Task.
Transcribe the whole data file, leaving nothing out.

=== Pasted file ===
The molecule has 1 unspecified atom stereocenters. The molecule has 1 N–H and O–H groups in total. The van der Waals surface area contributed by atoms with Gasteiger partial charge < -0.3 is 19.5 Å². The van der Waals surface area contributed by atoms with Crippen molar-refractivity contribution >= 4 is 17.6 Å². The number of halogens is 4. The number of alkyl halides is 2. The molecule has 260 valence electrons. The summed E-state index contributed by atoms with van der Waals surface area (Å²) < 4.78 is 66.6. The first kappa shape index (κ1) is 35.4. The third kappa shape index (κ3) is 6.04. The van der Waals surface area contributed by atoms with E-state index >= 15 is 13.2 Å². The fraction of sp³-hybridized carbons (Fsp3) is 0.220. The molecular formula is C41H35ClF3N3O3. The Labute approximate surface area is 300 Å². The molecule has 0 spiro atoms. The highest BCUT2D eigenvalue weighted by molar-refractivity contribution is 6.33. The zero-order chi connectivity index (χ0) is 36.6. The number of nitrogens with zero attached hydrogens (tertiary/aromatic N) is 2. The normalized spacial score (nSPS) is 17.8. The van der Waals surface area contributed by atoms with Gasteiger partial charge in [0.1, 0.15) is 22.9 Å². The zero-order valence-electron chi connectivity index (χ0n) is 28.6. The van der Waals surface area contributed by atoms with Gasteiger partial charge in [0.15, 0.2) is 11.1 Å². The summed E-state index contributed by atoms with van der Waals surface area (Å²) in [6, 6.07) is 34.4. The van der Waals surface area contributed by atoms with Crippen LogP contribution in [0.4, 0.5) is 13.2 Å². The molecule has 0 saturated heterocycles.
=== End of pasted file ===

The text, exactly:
The molecule has 1 unspecified atom stereocenters. The molecule has 1 N–H and O–H groups in total. The van der Waals surface area contributed by atoms with Gasteiger partial charge < -0.3 is 19.5 Å². The van der Waals surface area contributed by atoms with Crippen molar-refractivity contribution >= 4 is 17.6 Å². The number of halogens is 4. The number of alkyl halides is 2. The molecule has 260 valence electrons. The summed E-state index contributed by atoms with van der Waals surface area (Å²) < 4.78 is 66.6. The first kappa shape index (κ1) is 35.4. The third kappa shape index (κ3) is 6.04. The van der Waals surface area contributed by atoms with E-state index >= 15 is 13.2 Å². The fraction of sp³-hybridized carbons (Fsp3) is 0.220. The molecular formula is C41H35ClF3N3O3. The Labute approximate surface area is 300 Å². The molecule has 0 spiro atoms. The highest BCUT2D eigenvalue weighted by molar-refractivity contribution is 6.33. The zero-order chi connectivity index (χ0) is 36.6. The number of nitrogens with zero attached hydrogens (tertiary/aromatic N) is 2. The normalized spacial score (nSPS) is 17.8. The van der Waals surface area contributed by atoms with Gasteiger partial charge in [0.1, 0.15) is 22.9 Å². The zero-order valence-electron chi connectivity index (χ0n) is 28.6. The van der Waals surface area contributed by atoms with Gasteiger partial charge in [0.15, 0.2) is 11.1 Å². The summed E-state index contributed by atoms with van der Waals surface area (Å²) in [6, 6.07) is 34.4. The van der Waals surface area contributed by atoms with Crippen LogP contribution in [0.4, 0.5) is 13.2 Å². The molecule has 0 saturated heterocycles.